How to make a scrappy soup stock

​With winter now upon us, eating soup is a great way to warm up from the inside, as well as sooth coughs and colds.

Soup also provides a great solution to one of our biggest waste problems – food waste.

Did you know that almost 40% of the blue landfill bin is food and other compostable items that could be avoided or placed in the green bin instead?

Why waste it? When you can turn your veggie scraps as well as meat scraps and bones into a flavour and vitamin rich stock for soup.

This can include:
Onion and shallot tops, ends and skins
Celery leaves and ends
Carrot leaves, ends and skins
Mushroom stems 
Corn cobs
Beetroot leaves and ends
Leek ends
Garlic ends and skins
Ginger including the skins
Potato, peelings and ends
Parsley stems
Capsicum tops and cores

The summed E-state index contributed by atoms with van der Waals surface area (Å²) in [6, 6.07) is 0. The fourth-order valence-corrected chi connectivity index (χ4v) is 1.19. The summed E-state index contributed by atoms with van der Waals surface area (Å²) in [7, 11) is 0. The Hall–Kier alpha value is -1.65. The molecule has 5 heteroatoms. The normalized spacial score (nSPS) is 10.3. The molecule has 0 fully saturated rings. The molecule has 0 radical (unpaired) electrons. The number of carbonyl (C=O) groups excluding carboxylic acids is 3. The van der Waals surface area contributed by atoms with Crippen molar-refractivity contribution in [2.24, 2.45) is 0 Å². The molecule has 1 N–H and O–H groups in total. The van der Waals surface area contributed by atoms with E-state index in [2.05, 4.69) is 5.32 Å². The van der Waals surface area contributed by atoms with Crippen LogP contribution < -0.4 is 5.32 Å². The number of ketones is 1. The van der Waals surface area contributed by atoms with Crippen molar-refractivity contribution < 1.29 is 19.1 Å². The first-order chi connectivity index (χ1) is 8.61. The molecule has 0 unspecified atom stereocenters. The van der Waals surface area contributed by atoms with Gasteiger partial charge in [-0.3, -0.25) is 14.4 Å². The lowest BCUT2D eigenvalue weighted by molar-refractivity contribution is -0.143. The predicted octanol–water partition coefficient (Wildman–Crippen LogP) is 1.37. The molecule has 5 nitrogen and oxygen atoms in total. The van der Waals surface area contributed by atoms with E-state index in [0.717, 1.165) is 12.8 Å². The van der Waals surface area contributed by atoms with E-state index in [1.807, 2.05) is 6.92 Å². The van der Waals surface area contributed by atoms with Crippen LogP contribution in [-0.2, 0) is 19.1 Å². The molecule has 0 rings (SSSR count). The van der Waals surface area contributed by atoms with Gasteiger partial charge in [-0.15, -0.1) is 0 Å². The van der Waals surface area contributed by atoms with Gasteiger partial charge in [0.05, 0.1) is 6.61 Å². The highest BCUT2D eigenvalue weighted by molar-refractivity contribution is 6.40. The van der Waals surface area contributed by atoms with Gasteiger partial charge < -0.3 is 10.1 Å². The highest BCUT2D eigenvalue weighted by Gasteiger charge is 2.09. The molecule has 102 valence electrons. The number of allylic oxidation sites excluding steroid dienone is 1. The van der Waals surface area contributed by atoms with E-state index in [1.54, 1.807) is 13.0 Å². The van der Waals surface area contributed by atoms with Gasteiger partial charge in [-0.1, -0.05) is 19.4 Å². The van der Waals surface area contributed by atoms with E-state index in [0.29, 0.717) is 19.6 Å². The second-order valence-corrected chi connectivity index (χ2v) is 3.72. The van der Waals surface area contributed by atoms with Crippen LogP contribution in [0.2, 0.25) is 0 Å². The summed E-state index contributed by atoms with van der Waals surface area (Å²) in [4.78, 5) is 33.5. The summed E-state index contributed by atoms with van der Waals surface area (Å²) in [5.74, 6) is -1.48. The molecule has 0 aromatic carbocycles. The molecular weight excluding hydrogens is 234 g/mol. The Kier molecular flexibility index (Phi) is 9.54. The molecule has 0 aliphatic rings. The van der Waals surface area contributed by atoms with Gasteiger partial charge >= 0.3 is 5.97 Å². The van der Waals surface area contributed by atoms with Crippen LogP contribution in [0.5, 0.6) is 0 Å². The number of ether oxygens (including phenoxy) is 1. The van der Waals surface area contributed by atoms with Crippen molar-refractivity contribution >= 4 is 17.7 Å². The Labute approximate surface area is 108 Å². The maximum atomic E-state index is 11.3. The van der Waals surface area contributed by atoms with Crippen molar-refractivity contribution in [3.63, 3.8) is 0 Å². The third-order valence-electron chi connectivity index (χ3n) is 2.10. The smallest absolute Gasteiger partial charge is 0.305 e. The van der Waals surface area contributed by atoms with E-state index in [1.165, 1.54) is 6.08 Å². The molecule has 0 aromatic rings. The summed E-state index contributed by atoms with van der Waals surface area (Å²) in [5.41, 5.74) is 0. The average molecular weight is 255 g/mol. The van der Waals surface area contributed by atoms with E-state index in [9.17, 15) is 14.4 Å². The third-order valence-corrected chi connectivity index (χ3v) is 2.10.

Any veggies that may have gotten a bit sad and wilted in the fridge. *only use small amounts of Brussel sprouts, broccoli or cauliflower as they will make the stock bitter.
Any herbs; dill, thyme, coriander, rosemary and basil
chicken or beef bones

Collect these items in a container or compostable bag in the freezer until you have a good amount for making a stock.

Add the scraps to a large pot and cover with water then bring the boil and then allow to simmer for 1 hour. You may also like to add other herbs such and bay leaves and salt to taste.

Strain it off for a beautiful broth

Turn off the heat and allow to cool then remove the large items with tongs or a slotted spoon. Then strain through a mesh sieve. Place the scraps in your kitchen caddy and into your green bin or compost them at home.

The stock can be used to make a soup straightaway or stored in an airtight jar in the fridge for up to a week or frozen for later.

For more creative ways to avoid waste, visit East Waste. To see what Council is doing to stay sustainable, check out our newly updated Waste and Recycling Page.
Council acknowledges that we conduct our business on the traditional lands and waters of the Peramangk and Kaurna people. We pay our respects to Elders past, present and emerging as the Custodians of this ancient and beautiful land.
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